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A Pennsylvania jury has ordered obstetrician-gynecologist Thomas Carnevale, along with his employer Clearfield Hospital, to pay around $14.5 million in damages to the family of a child diagnosed with cerebral palsy. The parent’s say Carnevale’s failures of obstetric care resulted in widespread brain damage, ultimately causing their child’s neuromuscular disorder.

Obstetric Negligence Led To Child’s Brain Injuries, Parents Claim

In their birth injury lawsuit, parents who now live in Ohio accused Carnevale of failing to manage their child’s 2012 delivery. The physician’s alleged failure was a consequential one, the family says. Carnevale administered the mother an excessive dose of Pitocin, the parents claim, while continuing to deliver the medication as the child’s heart rate began to drop.

Pitocin is often used to stimulate contractions during difficult deliveries, but can also lead to precipitous decreases in fetal heart rate and other complications.

A String Of Alleged Medical Mistakes

At this point, Carnevale should have realized that the child’s health was deteriorating rapidly, the family contends. Instead of discontinuing the medication, though, the doctor kept his patient on Pitocin for the remaining duration of the delivery. Carnevale’s second major mistake, the parents claim, was to forego the possibility of an assisted delivery – even after the child’s head was crowning. The delivery continued for another ten minutes, according to court documents, until the physician performed an episiotomy and delivered the newborn.

The family’s son was subsequently diagnosed with spastic tetraparesis cerebral palsy, a form of the disorder that impacts the movement in all of the  child’s limbs. He has also been diagnosed with a seizure disorder, which is commonly associated with cerebral palsy.

Carnevale maintains that vaginal delivery was the correct choice under the circumstances. At trial, Carnevale and his employer, Clearfield Hospital, argued that the physician’s treatment decisions had been entirely appropriate. A memo cited by the Legal Intelligencer suggests that, in the wake of the delivery, Carnevale could not remember whether he had ordered nurses to stop administering the mother Pitocin. Just as critically, Carnevale and the Clearfield hospital argued that the boy’s diagnosis of cerebral palsy was the result of other factors, not obstetric treatment.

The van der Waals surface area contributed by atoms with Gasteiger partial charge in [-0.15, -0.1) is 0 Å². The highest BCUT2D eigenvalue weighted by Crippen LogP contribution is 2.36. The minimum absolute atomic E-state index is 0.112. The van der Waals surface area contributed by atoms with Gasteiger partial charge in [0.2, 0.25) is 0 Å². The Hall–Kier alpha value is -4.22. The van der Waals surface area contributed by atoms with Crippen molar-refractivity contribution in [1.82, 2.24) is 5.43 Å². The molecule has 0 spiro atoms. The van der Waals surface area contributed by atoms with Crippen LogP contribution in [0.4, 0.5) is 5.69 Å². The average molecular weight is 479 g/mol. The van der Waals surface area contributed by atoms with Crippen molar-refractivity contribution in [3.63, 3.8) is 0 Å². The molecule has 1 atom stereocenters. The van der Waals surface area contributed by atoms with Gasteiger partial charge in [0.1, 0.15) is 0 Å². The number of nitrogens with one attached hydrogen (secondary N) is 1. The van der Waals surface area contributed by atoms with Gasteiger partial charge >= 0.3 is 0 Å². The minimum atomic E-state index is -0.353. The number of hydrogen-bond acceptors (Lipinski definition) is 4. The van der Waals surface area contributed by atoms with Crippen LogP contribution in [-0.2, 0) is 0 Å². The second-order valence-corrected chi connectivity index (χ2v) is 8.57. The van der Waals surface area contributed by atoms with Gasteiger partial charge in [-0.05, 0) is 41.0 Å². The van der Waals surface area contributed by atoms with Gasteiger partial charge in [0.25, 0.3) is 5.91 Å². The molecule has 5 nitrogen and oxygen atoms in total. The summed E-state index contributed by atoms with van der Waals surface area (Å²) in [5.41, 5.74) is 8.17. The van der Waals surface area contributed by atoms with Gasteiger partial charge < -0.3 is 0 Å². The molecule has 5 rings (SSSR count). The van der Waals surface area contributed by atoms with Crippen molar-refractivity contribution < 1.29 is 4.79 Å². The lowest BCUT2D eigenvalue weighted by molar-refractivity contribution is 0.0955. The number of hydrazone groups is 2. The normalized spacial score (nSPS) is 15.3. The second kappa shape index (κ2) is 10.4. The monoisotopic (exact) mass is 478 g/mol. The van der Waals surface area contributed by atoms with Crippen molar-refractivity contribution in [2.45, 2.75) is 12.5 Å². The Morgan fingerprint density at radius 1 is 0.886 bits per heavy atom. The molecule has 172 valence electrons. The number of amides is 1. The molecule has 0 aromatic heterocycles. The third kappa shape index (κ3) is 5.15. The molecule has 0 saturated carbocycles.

Family Says Child Will Need 24-Hour Medical Care

These arguments were ultimately rejected by the Pennsylvania federal jury convened to decide the case. After around four hours of deliberation, the jurors returned their verdict, attributing 60% liability to Dr. Carnevale and 40% to the hospital. On January 27, 2017, the family was awarded $14.48 million, which are intended in part to cover the round-the-clock medical care they say their child will require. Plaintiffs say their home will need to be equipped with mechanical lifts, ramps and other assistive devices.

The lawsuit, Welker v. Carnevale, was filed in the US District Court of Pennsylvania, Western Division. It was logged as case number 3:14-CV-149.

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